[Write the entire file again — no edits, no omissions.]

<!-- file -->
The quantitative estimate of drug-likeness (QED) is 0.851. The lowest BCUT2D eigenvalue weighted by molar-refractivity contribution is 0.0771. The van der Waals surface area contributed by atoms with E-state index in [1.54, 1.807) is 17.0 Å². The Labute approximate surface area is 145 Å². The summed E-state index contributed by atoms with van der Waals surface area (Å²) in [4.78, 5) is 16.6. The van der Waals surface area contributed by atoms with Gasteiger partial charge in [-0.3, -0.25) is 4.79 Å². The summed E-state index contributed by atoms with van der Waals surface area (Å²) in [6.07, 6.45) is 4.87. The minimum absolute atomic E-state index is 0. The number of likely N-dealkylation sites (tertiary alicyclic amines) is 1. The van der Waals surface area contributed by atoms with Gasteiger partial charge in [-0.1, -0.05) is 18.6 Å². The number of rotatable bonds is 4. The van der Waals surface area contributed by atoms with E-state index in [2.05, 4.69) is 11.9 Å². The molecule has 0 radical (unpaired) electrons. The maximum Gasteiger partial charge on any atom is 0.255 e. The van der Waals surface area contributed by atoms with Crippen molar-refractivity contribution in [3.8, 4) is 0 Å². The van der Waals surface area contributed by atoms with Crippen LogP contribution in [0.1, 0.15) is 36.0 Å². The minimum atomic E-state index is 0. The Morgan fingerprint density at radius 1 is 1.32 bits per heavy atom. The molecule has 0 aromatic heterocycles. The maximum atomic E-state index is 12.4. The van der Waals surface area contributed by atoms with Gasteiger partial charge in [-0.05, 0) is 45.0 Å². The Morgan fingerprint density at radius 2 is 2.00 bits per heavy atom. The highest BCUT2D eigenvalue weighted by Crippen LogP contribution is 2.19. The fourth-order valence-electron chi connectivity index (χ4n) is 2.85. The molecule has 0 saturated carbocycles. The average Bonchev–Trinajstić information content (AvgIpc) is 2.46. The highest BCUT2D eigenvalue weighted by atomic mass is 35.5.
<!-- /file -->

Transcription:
The quantitative estimate of drug-likeness (QED) is 0.851. The lowest BCUT2D eigenvalue weighted by molar-refractivity contribution is 0.0771. The van der Waals surface area contributed by atoms with E-state index in [1.54, 1.807) is 17.0 Å². The Labute approximate surface area is 145 Å². The summed E-state index contributed by atoms with van der Waals surface area (Å²) in [4.78, 5) is 16.6. The van der Waals surface area contributed by atoms with Gasteiger partial charge in [-0.3, -0.25) is 4.79 Å². The summed E-state index contributed by atoms with van der Waals surface area (Å²) in [6.07, 6.45) is 4.87. The minimum absolute atomic E-state index is 0. The number of likely N-dealkylation sites (tertiary alicyclic amines) is 1. The van der Waals surface area contributed by atoms with Gasteiger partial charge in [-0.1, -0.05) is 18.6 Å². The number of rotatable bonds is 4. The van der Waals surface area contributed by atoms with E-state index in [2.05, 4.69) is 11.9 Å². The molecule has 0 radical (unpaired) electrons. The maximum Gasteiger partial charge on any atom is 0.255 e. The van der Waals surface area contributed by atoms with Crippen molar-refractivity contribution in [3.8, 4) is 0 Å². The van der Waals surface area contributed by atoms with Crippen LogP contribution in [0.1, 0.15) is 36.0 Å². The minimum atomic E-state index is 0. The Morgan fingerprint density at radius 1 is 1.32 bits per heavy atom. The molecule has 0 aromatic heterocycles. The maximum atomic E-state index is 12.4. The van der Waals surface area contributed by atoms with Gasteiger partial charge in [-0.05, 0) is 45.0 Å². The Morgan fingerprint density at radius 2 is 2.00 bits per heavy atom. The highest BCUT2D eigenvalue weighted by Crippen LogP contribution is 2.19. The fourth-order valence-electron chi connectivity index (χ4n) is 2.85. The molecule has 0 saturated carbocycles. The average Bonchev–Trinajstić information content (AvgIpc) is 2.46. The highest BCUT2D eigenvalue weighted by atomic mass is 35.5.